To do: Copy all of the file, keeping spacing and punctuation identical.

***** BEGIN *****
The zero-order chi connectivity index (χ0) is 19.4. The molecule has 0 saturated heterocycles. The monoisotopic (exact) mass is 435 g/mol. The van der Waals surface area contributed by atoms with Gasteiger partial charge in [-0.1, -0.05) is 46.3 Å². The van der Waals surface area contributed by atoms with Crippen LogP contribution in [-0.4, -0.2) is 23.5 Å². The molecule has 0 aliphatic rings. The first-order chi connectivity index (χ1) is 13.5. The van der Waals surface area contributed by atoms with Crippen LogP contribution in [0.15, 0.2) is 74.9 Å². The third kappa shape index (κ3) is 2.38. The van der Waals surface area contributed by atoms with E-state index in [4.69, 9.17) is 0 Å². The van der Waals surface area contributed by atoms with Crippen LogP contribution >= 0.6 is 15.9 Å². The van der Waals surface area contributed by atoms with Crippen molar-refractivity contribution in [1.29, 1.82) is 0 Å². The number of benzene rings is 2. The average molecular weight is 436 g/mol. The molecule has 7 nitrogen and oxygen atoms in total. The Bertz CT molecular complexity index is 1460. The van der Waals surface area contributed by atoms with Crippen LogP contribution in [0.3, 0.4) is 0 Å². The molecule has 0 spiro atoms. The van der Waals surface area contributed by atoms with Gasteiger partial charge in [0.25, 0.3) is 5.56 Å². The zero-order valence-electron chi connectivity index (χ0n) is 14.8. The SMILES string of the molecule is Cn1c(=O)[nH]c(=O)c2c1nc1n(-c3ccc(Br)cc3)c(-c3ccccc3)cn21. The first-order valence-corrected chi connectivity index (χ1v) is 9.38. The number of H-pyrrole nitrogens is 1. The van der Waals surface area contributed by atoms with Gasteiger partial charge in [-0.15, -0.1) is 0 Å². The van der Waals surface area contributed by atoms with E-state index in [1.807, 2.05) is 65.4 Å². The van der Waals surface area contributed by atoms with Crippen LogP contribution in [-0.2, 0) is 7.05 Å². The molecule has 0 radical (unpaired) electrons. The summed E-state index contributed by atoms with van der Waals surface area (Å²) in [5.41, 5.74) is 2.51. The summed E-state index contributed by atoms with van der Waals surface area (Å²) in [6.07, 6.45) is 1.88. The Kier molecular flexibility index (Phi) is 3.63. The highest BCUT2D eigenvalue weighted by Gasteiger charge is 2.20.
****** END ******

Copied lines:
The zero-order chi connectivity index (χ0) is 19.4. The molecule has 0 saturated heterocycles. The monoisotopic (exact) mass is 435 g/mol. The van der Waals surface area contributed by atoms with Gasteiger partial charge in [-0.1, -0.05) is 46.3 Å². The van der Waals surface area contributed by atoms with Crippen LogP contribution in [-0.4, -0.2) is 23.5 Å². The molecule has 0 aliphatic rings. The first-order chi connectivity index (χ1) is 13.5. The van der Waals surface area contributed by atoms with Crippen LogP contribution in [0.15, 0.2) is 74.9 Å². The third kappa shape index (κ3) is 2.38. The van der Waals surface area contributed by atoms with E-state index in [4.69, 9.17) is 0 Å². The van der Waals surface area contributed by atoms with Crippen LogP contribution >= 0.6 is 15.9 Å². The van der Waals surface area contributed by atoms with Crippen molar-refractivity contribution in [1.29, 1.82) is 0 Å². The number of benzene rings is 2. The average molecular weight is 436 g/mol. The molecule has 7 nitrogen and oxygen atoms in total. The Bertz CT molecular complexity index is 1460. The van der Waals surface area contributed by atoms with Crippen LogP contribution in [0.3, 0.4) is 0 Å². The molecule has 0 spiro atoms. The van der Waals surface area contributed by atoms with Gasteiger partial charge in [0.25, 0.3) is 5.56 Å². The zero-order valence-electron chi connectivity index (χ0n) is 14.8. The SMILES string of the molecule is Cn1c(=O)[nH]c(=O)c2c1nc1n(-c3ccc(Br)cc3)c(-c3ccccc3)cn21. The first-order valence-corrected chi connectivity index (χ1v) is 9.38. The number of H-pyrrole nitrogens is 1. The van der Waals surface area contributed by atoms with Gasteiger partial charge in [-0.15, -0.1) is 0 Å². The van der Waals surface area contributed by atoms with E-state index in [1.807, 2.05) is 65.4 Å². The van der Waals surface area contributed by atoms with Crippen LogP contribution in [-0.2, 0) is 7.05 Å². The molecule has 0 radical (unpaired) electrons. The summed E-state index contributed by atoms with van der Waals surface area (Å²) in [5.41, 5.74) is 2.51. The summed E-state index contributed by atoms with van der Waals surface area (Å²) in [6.07, 6.45) is 1.88. The Kier molecular flexibility index (Phi) is 3.63. The highest BCUT2D eigenvalue weighted by Gasteiger charge is 2.20.